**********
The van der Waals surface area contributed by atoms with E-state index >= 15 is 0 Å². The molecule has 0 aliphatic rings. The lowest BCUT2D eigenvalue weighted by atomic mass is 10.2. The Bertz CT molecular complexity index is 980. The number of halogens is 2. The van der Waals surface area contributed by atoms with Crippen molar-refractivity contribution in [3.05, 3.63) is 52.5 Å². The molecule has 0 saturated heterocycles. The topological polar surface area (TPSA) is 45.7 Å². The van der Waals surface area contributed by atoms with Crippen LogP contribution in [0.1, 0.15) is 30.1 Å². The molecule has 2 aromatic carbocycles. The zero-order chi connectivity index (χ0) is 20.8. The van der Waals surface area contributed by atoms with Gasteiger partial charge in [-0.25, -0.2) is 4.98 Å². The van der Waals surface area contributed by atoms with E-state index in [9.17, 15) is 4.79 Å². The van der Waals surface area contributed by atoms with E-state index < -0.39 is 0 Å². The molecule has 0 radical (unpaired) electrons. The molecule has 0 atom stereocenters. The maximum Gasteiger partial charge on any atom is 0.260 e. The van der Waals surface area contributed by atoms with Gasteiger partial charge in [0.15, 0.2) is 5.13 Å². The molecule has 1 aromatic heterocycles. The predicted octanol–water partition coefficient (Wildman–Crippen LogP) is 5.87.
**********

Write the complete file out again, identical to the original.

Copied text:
The van der Waals surface area contributed by atoms with E-state index >= 15 is 0 Å². The molecule has 0 aliphatic rings. The lowest BCUT2D eigenvalue weighted by atomic mass is 10.2. The Bertz CT molecular complexity index is 980. The number of halogens is 2. The van der Waals surface area contributed by atoms with Crippen molar-refractivity contribution in [3.05, 3.63) is 52.5 Å². The molecule has 0 saturated heterocycles. The topological polar surface area (TPSA) is 45.7 Å². The van der Waals surface area contributed by atoms with Crippen LogP contribution in [0.1, 0.15) is 30.1 Å². The molecule has 2 aromatic carbocycles. The zero-order chi connectivity index (χ0) is 20.8. The van der Waals surface area contributed by atoms with Gasteiger partial charge in [-0.25, -0.2) is 4.98 Å². The van der Waals surface area contributed by atoms with E-state index in [9.17, 15) is 4.79 Å². The van der Waals surface area contributed by atoms with E-state index < -0.39 is 0 Å². The molecule has 0 radical (unpaired) electrons. The molecule has 0 atom stereocenters. The maximum Gasteiger partial charge on any atom is 0.260 e. The van der Waals surface area contributed by atoms with Gasteiger partial charge in [0.15, 0.2) is 5.13 Å². The molecule has 1 aromatic heterocycles. The predicted octanol–water partition coefficient (Wildman–Crippen LogP) is 5.87.